GBP - British pound
GBP bounced as the Governor of the Bank of England, Andrew Bailey, suggested that negative rates may not be the best idea in the short term. Many believed Bailey would cut the UK interest rate into the negative for the first time at the next meeting on 4th Feb, however this is looking less likely. Bailey warned that negative rates would slow economic recovery unnecessarily, as it would mean there are less available funds to fuel recovery. The pound reacted well to the news, pushing GBPUSD back above the 1.36 handle. The Bank of England will most likely intervene, should they have to, however this could be in the form of quantitative easing before a rate cut. Bailey also mentioned how he thought that the UK unemployment rate was closer to 6.5%, than the 4.9% official figure, and warns that it may get far worse in the spring, once the furlough financial aid dries out. This may force his hand into a rate cut.
A few members of the Fed have set the tone for the Biden stimulus package this week, as they spoke on the US recovery and action needed to combat COVID. They believe that further tightening is needed, however the recovery for the US economy is optimistic. The vaccine being rolled out to full capacity, combined with the stimulus package from the Fed, should set the US up to begin recovery in Q2. The US Dollar could trade erratically in the build-up to Biden’s stimulus package announcement, as traders look to read between the lines and assess the tone of the package.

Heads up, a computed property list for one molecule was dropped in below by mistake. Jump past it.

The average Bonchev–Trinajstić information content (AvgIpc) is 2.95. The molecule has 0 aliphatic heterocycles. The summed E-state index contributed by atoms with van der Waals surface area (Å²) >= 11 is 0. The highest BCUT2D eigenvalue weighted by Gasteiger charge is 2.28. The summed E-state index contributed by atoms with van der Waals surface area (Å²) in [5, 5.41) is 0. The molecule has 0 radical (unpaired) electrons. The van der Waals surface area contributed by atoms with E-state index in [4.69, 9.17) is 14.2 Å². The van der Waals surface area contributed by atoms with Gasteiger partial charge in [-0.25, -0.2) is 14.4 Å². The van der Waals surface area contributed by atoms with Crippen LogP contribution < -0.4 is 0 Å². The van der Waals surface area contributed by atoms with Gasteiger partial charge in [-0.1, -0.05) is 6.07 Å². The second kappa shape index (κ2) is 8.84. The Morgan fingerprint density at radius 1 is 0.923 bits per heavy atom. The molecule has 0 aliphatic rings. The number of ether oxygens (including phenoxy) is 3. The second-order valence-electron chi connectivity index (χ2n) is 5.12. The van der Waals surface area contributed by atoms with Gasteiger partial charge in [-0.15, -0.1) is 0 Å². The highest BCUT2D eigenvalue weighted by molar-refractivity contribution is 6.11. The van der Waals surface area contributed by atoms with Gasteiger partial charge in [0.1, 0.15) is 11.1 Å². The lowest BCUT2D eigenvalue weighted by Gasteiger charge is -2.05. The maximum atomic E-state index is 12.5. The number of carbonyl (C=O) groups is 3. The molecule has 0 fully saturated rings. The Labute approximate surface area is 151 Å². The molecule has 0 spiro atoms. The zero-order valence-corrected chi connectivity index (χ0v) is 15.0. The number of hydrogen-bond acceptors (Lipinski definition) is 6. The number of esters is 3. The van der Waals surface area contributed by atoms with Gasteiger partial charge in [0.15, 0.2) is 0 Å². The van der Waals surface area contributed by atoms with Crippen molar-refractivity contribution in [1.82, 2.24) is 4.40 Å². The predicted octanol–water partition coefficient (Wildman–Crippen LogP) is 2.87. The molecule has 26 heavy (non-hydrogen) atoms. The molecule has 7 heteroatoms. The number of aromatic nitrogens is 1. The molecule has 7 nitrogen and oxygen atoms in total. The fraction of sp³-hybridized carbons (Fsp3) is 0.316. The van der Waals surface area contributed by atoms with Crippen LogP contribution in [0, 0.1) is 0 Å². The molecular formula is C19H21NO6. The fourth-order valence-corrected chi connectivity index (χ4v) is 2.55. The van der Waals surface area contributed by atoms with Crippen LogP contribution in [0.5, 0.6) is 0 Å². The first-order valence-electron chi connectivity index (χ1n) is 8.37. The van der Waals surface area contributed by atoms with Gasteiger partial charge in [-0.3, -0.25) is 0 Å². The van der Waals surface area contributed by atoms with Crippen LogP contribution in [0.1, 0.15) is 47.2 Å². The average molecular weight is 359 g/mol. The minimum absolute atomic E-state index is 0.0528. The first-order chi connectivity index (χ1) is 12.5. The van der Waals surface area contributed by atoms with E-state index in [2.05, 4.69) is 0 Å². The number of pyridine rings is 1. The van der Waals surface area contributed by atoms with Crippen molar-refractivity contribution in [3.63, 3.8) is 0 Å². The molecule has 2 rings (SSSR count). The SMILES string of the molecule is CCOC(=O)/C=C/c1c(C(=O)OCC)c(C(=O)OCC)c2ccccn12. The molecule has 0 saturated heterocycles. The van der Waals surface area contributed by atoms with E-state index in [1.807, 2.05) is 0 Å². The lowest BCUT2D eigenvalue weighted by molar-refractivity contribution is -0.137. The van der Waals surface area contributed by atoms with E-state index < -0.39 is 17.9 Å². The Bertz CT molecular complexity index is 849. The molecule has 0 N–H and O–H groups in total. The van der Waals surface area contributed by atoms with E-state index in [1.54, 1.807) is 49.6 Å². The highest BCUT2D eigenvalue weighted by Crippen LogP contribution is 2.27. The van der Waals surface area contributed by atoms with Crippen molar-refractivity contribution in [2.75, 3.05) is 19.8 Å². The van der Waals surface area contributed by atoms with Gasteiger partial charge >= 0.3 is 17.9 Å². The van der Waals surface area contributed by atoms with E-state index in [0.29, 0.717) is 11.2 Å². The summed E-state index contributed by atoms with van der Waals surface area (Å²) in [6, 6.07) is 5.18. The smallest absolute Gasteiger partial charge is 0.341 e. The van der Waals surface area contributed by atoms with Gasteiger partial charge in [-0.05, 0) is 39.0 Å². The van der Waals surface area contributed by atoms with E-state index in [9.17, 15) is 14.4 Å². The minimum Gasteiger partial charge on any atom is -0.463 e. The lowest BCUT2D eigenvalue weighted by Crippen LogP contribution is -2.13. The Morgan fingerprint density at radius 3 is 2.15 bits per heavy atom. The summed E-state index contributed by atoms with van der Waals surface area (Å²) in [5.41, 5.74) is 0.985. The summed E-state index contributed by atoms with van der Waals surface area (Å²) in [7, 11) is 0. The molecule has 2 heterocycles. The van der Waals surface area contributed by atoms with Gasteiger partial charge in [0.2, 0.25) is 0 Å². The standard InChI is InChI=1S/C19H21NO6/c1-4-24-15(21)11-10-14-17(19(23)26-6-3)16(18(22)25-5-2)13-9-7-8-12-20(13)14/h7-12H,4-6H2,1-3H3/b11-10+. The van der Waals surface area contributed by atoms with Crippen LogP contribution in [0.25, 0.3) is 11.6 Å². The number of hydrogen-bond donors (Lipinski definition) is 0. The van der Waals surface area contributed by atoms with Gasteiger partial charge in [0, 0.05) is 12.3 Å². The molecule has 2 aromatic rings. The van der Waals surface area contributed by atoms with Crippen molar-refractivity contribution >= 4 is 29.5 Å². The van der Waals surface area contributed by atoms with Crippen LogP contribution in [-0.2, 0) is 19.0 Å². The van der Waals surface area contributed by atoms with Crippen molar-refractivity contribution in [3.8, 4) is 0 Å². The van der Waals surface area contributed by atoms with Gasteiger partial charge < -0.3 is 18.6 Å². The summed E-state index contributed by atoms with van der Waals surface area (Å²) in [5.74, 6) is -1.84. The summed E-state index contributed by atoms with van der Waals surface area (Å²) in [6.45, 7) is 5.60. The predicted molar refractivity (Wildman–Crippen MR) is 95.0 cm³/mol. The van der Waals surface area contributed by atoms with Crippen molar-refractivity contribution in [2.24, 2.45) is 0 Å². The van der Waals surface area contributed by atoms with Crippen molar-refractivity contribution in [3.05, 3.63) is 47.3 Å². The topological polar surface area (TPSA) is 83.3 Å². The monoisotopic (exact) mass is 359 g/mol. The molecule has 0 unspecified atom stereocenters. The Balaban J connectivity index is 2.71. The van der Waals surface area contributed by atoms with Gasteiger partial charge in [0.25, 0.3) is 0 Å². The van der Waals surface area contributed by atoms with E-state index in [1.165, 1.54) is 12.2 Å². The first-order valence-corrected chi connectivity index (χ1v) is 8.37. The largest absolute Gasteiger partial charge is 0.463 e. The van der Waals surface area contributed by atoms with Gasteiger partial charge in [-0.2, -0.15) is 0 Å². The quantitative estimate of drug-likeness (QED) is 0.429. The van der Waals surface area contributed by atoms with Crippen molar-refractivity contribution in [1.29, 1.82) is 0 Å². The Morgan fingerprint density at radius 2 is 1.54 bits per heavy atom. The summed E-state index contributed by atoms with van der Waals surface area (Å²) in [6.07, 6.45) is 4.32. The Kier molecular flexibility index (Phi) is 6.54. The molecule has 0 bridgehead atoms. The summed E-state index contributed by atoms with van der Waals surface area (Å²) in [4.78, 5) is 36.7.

The Euro continues to hold strong, despite many factors acting against them. Germany are the latest to tighten restrictions, with Merkell stating that if they are unable to hold off the ‘UK virus’ variant, then they could see a uptick in cases by Easter of up to 10 times the current rate. The Euro seems to be held up by low interest rates, vaccine optimism and lack of demand for the US Dollar from global investors.